Background: Obstructive sleep apnea (OSA) is a common disorder worldwide; however, epidemiological studies on its prevalence lack in Saudi Arabia. This study aimed to determine the prevalence and risk factors of OSA in Saudi Arabia.
Methods: The study was performed from 2013 to 2015 in two stages. The screening stage was first; a random sample of Saudi employees (n = 2682) 30-60 years of age completed a survey that included the Wisconsin questionnaire. According to these data, the subjects were categorized as habitual, moderate, or nonsnorers (NSs). The confirmatory second stage was a case-control study conducted on 346 individuals selected from each group using polysomnography (PSG).
Results: In the first stage, the prevalence of habitual snoring was 23.5%, moderate snoring was16.6%, while 59.9% of the sample was NSs. Among the 346 individuals who underwent PSG, a total of 235 (67.9%) subjects had OSA with an apnea-hypopnea index (AHI) of ≥5; 76 (22.0%) had OSA syndrome (OSAS), defined by an AHI of ≥5 plus daytime sleepiness; and 227 (65.6%) had clinically diagnosed OSA syndrome (COSAS), as defined by the American Academy of Sleep Medicine. A conservative estimate of at least 8.8% (12.8% in men and 5.1% in women) was calculated for the overall prevalence of OSA. Similarly, the overall estimated prevalence of OSAS and COSAS was 2.8% (4.0% in men and 1.8% in women) and 8.5% (12.4% in men and 4.8% in women), respectively. A multivariate analysis revealed age, gender, obesity, and hypertension as independent risk factors of OSA.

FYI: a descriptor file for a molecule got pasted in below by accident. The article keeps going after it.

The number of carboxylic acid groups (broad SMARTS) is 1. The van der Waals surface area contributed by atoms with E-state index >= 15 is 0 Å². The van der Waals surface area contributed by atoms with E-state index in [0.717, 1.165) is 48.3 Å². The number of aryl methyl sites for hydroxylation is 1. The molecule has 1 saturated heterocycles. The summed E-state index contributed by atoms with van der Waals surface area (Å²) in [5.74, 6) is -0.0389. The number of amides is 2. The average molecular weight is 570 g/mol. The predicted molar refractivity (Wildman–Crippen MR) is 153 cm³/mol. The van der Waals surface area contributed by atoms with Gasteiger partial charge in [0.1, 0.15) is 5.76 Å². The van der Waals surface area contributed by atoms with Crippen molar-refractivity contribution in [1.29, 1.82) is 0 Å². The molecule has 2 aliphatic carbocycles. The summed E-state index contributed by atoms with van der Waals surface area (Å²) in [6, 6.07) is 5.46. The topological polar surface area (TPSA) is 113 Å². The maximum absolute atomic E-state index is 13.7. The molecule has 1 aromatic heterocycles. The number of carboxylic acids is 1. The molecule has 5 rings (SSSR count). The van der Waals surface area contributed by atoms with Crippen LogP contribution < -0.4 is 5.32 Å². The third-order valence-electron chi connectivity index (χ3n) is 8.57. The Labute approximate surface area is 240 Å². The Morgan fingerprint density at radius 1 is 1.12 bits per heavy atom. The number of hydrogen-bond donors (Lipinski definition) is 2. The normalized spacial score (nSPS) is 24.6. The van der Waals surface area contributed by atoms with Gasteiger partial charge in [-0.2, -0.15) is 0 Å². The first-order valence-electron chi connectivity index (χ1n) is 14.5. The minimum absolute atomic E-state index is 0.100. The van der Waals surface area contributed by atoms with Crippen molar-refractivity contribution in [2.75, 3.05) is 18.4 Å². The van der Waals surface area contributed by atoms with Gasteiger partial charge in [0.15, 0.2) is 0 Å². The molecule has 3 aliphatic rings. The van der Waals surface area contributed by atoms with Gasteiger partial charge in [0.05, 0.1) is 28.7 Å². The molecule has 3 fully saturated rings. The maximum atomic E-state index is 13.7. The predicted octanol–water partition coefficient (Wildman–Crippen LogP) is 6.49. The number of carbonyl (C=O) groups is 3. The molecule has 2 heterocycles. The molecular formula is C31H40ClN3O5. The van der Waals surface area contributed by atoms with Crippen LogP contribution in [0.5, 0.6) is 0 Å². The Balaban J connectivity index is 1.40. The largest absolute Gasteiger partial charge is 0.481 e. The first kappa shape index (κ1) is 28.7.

Conclusions: Our study demonstrated that the rate and risk factors of OSA in the Saudi population are similar to those observed in Western studies.
Keywords: Daytime sleepiness; obstructive sleep apnea; prevalence; risk factors; syndrome.